The Confession by John Grisham
Travis Boyette kidnapped, raped, and murdered a high school cheerleader in 1998 in Texas, a state inextricably linked with the death penalty. Just released from prison in 2007 for another abduction, he confesses to a small-town Kansas minister. Sounds simple enough, but the twist is that Donte Drumm is four days away from being executed for the crime.
Grisham hits a lot of the problems with the death penalty in the United States in his work of fiction--the railroaded confession, the issue of race relations/racism (white victim, black "criminal"), social class, and vengeance clouding the issue (having someone punished can outweigh making certain the actual offender is in custody). Yes, this is an "agenda book," and I happen to agree with the author's point-of-view. Ultimately, the unequal application of the death penalty (bias on the basis of race, social class, and gender) and the fact that people can be (and have been) put to death for crimes they didn't commit are the two biggest arguments against the death penalty, in my opinion.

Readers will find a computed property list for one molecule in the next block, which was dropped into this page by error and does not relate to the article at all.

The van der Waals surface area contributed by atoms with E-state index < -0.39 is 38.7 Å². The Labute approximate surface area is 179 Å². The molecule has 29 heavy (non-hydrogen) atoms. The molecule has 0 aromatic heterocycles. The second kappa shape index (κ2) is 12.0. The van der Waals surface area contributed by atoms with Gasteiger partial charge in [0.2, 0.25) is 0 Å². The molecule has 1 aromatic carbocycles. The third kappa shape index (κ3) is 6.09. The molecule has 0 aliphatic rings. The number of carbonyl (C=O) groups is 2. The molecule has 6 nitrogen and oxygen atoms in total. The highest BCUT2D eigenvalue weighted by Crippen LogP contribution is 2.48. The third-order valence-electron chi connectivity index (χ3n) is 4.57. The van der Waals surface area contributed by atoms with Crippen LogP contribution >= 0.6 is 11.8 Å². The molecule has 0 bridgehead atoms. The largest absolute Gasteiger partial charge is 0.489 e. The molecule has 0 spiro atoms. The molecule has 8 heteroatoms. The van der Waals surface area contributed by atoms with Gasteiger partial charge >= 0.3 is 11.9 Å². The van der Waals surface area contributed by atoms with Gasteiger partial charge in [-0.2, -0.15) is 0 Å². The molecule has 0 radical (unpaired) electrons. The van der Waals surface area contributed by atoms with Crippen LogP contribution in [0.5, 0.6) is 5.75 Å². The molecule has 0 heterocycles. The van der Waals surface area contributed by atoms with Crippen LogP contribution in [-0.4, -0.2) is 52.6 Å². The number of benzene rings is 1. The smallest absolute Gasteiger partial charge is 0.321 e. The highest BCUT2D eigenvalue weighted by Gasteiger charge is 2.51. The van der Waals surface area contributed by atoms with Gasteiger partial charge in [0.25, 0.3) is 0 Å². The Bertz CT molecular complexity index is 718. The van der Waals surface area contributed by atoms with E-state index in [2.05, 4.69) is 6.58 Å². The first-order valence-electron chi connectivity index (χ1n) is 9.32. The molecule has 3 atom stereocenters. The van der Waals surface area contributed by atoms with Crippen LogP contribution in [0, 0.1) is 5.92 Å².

"The evidence never speaks. It has no voice. Humans interpret it." ~~Kev Hopayian [This is a reference to evidence-based medicine, but works just as well for evidence in criminal cases, I believe.]
Have you read this book? What did you think? If you're a Grisham fan, how does this one compare to his other books?
You can learn more at the book's official site here.
My overall personal rating of The Confession is a B+.